__________________ ____________________  

The Amount of Sun People Receive Affects Their Mood


A young woman lies asleep on a cold, overcast winter
morning. At 4 A.M., a faint incandescence radiates from a
light bulb placed near her bed. The light gradually gains
intensity and covers until 6 A.M., when the woman awakes.
She had just experienced a simulated dawn of a new day.
After being treated with this for several days, the woman's
annual winter depression slowly goes away. Does this mean
that the less sun you get the worse you feel, or perhaps
the more you get the better your mood? It is very possible
that you may feel this way as millions of people worldwide
have experienced it first-hand. This phenomena is still
sort of a mystery as many researchers don't completely
understand why this happens. "It may be that certain
individuals have inherited vulnerability that causes them
to develop depression in the absence of exposure to
sufficient environmental light"1. Frederick A. Cook, the
arctic explorer, provided a vivid description of the
effects of prolonged darkness on the human psyche: "The
curtain of blackness which has overfallen the outer world
has also descended upon the inner world of our souls," Cook
wrote in his journal on May 16, 1898, "Around our tables .
. . . men are sitting about sad and dejected lost in dreams
of melancholy. For brief moments some try to break the
spell by jokes, told perhaps for the 50th time. Others
grind out a cheerful philosophy; but all efforts to infuse
bright hopes fail."2 Some believe that light affects the
body's ability to make serotonin, a neurotransmitter that
helps induce feelings of calm and well being. The eye's
sensitivity may also play a part in sun/mood relations. A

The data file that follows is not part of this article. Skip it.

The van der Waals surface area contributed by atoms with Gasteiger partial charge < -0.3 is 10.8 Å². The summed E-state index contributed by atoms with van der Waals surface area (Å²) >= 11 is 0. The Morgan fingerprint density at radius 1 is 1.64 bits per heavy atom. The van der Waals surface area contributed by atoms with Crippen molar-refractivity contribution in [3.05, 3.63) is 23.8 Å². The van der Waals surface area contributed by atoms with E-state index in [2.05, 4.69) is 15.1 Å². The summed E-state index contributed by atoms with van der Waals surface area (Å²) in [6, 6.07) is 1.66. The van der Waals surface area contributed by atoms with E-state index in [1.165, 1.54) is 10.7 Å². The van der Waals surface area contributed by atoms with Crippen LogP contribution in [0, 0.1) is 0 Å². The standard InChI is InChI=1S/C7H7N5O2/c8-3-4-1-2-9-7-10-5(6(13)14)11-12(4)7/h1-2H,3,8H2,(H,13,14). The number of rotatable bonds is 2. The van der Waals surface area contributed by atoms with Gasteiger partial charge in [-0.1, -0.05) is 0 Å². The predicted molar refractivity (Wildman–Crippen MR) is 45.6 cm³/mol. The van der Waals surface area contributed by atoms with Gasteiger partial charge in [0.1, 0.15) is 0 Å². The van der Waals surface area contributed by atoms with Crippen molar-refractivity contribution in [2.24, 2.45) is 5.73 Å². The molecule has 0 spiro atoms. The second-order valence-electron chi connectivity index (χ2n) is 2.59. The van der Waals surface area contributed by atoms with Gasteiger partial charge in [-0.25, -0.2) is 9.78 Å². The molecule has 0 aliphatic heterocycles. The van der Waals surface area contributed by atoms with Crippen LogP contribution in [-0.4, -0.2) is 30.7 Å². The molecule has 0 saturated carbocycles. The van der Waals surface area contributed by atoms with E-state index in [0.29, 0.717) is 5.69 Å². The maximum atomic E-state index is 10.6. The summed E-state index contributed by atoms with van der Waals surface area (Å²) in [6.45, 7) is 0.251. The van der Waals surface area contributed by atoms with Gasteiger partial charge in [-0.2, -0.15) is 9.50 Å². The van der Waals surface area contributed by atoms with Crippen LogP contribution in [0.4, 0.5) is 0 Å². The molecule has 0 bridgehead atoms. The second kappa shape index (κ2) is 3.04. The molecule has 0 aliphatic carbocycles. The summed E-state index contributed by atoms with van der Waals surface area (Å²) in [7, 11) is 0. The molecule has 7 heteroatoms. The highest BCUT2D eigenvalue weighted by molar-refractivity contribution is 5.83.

study was done to a group of people in the winter and
summer. In the winter the many individuals experienced much
more difficulty seeing dim light after sitting in the dark
for a while.3 Another study done in Vancouver shows that
electrical activity in the retinas when a bright light is
shone, is significantly less in winter4.
As much as 5% of Americans suffer from Seasonal Affective
disorder, also known as SAD5. SAD is an illness in which
the sufferers feel depressed, feel lethargic, and they
overeat . There is no known cause for this widespread
illness. Many researchers of SAD are speculating on the
idea that SAD patients might have seasonal variations in
their melatonin secretions. A study of melatonin patterns
in SAD sufferers was done to determine if melatonin was a
factor in the disorder. Since mostly women are affected by
SAD, researchers used healthy women as the control. The
researchers who found that the significant difference in
winter and summer pacemaking that occurred in SAD patients
also saw similar patterns in the healthy women. Other
studies show that a SAD sufferer's eye usually does not
take in as much sunlight in the winter as a normal person,
which may exaggerate the depression and other symptoms.6
Most SAD patients treated with light therapy for a few
weeks usually lose the depression. SAD patients that tended
to eat more than one portion of sweet things (such as
chocolate, cake, or ice cream) per day usually found
temporary relief from their illness.7 Swiss scientists
believe that the sweet foods seems to "trigger" the release
of the same mood-altering substances that light triggers.
Nevertheless, light -- or lack thereof -- can really get
under our skin. For instance, "Rapid changes in the day
length greatly modify the daily cycle of sleep and
melatonin secretion," report researchers led by
psychiatrist Thomas A. Wehr of the National Institute of
Mental Health, ". . . brain mechanisms that detect and
respond to seasonal changes in day length may have been
conserved in the course of human evolution."8 The findings
with the sun's affect on humans matched those already
observed in rats. Many of us have not yet realized what an
important factor light is in our daily life. "Light is a
complex stimulus that has been inadequately specified,
given the intense clinical experimentation of the last five
years."9 Research with these results easily prove that the
sun and light really do alter our mood, and have a great
influence on our lives.



Quotes: Search by Author